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Deflationary spirals and low-balling Krugman

February 17th, 2009 · 1 Comment

Funny to see how nobody can deal with the arguments of Paul Krugman, who argues the government is the only party in the economy who can spend enough to prevent a deflationary spiral from which it is very hard to escape. Here is one attempt, but the writer, a businessman and investor, has to create his own economics in order to succeed..

That businessman is a certain Francis Cianfrocca, and here is his article:

In it, he argues that:

  • Yes, there is a shortfall of demand of $2.9 Trillion over three years
  • Yes economics has it that every dollar spend by the government creates one-and-a half times as much in GDP (in economic terms: the multiplier is about 1.5), so the spending needed to fill the output gap is a stimulus program of $1.3 trillion over two years

The logic is compelling, but not to Mr. Cianfrocca:

  • The President faces a different trap. By believing the mathematics and not the people, he’s come out in favor of a huge spending plan that runs deeply counter to what nearly every American now feels deep in her marrow: that this is a time for saving, not for borrowing and spending.
  • And there’s something very important about this that even an economist needs to account for. Because the overall mood of the country prohibits a quick return to spending and investment, the multiplier effect of the stimulus will be muted. It will perform far below expectation. On top of that, its effects will not stimulate the economy in any permanent way, but will rather dissipate as soon as the stimulus does.

Basically, Mr. Cianfrocca has invented a new kind of economics. We would advise him to publish a scientific paper as soon as possible. If he’s right, it will make him famous. But does he actually have any evidence?

In the article itself he basically wants us to assume his observations are self-evident. And indeed, people need to restore their balance sheets, which is why they are inclined to save.

Which is exactly why we need the government to spend. They are the only party that can spend without succumbing to fear. If they give tax cuts, at least part of it will be saved.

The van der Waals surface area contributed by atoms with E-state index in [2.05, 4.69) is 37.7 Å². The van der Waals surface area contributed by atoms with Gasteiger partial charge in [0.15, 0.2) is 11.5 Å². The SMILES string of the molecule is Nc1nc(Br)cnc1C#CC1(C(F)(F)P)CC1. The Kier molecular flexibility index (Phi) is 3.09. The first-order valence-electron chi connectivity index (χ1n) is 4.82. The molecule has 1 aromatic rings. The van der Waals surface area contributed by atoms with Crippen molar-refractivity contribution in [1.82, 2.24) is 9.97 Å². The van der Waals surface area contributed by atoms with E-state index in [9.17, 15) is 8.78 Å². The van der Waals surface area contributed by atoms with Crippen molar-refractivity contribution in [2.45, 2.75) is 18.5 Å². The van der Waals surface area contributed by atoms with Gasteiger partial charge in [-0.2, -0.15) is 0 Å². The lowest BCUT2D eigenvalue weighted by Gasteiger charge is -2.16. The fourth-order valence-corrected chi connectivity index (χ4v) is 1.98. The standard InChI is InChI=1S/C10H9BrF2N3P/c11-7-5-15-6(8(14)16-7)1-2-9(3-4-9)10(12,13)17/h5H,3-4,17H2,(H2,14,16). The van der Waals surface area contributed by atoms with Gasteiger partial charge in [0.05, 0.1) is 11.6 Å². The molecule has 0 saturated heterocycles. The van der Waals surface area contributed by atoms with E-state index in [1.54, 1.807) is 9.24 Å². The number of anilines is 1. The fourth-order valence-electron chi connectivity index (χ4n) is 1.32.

And government spending will create extra income, which will also at least in part be spend (which is exactly how that multiplier effect works).

Another curious argument from Mr. Cianfrocca:

  • And why won’t it simply recover on its own, as it has many times in the past?

Well, this is exactly what a deflationary spiral makes so difficult. This is what happens: people can restore their balance sheets by selling assets and saving more. But everybody selling assets just further depreciates their value, leading to more selling, and more saving (which reduces spending, worsening the economy, further depreciating asset prices and increasing unemployment, further deceasing spending, etc. etc.).

You get the picture. This is exactly what we’re facing, why it’s unlikely the economy will not recover by itself any time soon, and why it’s so paramount that at least somebody should spend. The only one can be the government.

Another cheap shot at Krugman from Mr. Cianfrocca:

  • Let’s note that Krugman is a sober, first-rate economist, but also a woolly-eyed, low-grade political hack. He firmly believes that government is better qualified than private actors to direct the country’s economy, and has advocated a Federal government share of 28% of GDP, compared to the current 22% or so.

We have read most of what Krugman wrote since the 1980s, if Mr. Cianfrocca can come up with anything that suggest that Krugman beliefs that government is better qualified than private actors to direct the country’s economy, will be curious.

And calling someone a woolly-eyed, low-grade political hack is exactly the kind of thing one would call someone when one cannot deal with his arguments…

Tags: Credit Crisis · Public Policy

1 response so far ↓

  • 1 ron cobb // Feb 20, 2009 at 5:34 am

    You win…Krugman is the 21st century”s brightest guy. He is irrefutable. Long live big government. But thanks for exposing other views.